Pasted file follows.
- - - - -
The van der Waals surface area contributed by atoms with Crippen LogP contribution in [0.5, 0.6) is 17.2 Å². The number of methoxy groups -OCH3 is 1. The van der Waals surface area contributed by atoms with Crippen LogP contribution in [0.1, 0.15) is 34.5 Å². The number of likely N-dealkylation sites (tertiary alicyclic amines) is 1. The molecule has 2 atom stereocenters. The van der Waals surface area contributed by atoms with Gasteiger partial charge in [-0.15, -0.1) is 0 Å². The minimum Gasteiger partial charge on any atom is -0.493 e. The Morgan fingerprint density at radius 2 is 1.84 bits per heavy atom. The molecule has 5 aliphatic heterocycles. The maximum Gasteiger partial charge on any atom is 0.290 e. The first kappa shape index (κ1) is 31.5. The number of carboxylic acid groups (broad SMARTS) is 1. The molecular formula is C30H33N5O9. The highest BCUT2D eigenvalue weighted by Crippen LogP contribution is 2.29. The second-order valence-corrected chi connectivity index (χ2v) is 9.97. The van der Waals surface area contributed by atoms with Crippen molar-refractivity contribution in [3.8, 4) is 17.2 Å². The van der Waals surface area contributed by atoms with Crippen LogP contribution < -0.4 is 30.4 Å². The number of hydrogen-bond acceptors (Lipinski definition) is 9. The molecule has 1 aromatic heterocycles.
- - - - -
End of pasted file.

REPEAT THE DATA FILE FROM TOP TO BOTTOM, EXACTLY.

The van der Waals surface area contributed by atoms with Crippen LogP contribution in [0.5, 0.6) is 17.2 Å². The number of methoxy groups -OCH3 is 1. The van der Waals surface area contributed by atoms with Crippen LogP contribution in [0.1, 0.15) is 34.5 Å². The number of likely N-dealkylation sites (tertiary alicyclic amines) is 1. The molecule has 2 atom stereocenters. The van der Waals surface area contributed by atoms with Gasteiger partial charge in [-0.15, -0.1) is 0 Å². The minimum Gasteiger partial charge on any atom is -0.493 e. The Morgan fingerprint density at radius 2 is 1.84 bits per heavy atom. The molecule has 5 aliphatic heterocycles. The maximum Gasteiger partial charge on any atom is 0.290 e. The first kappa shape index (κ1) is 31.5. The number of carboxylic acid groups (broad SMARTS) is 1. The molecular formula is C30H33N5O9. The highest BCUT2D eigenvalue weighted by Crippen LogP contribution is 2.29. The second-order valence-corrected chi connectivity index (χ2v) is 9.97. The van der Waals surface area contributed by atoms with Crippen molar-refractivity contribution in [3.8, 4) is 17.2 Å². The van der Waals surface area contributed by atoms with Crippen LogP contribution < -0.4 is 30.4 Å². The number of hydrogen-bond acceptors (Lipinski definition) is 9. The molecule has 1 aromatic heterocycles.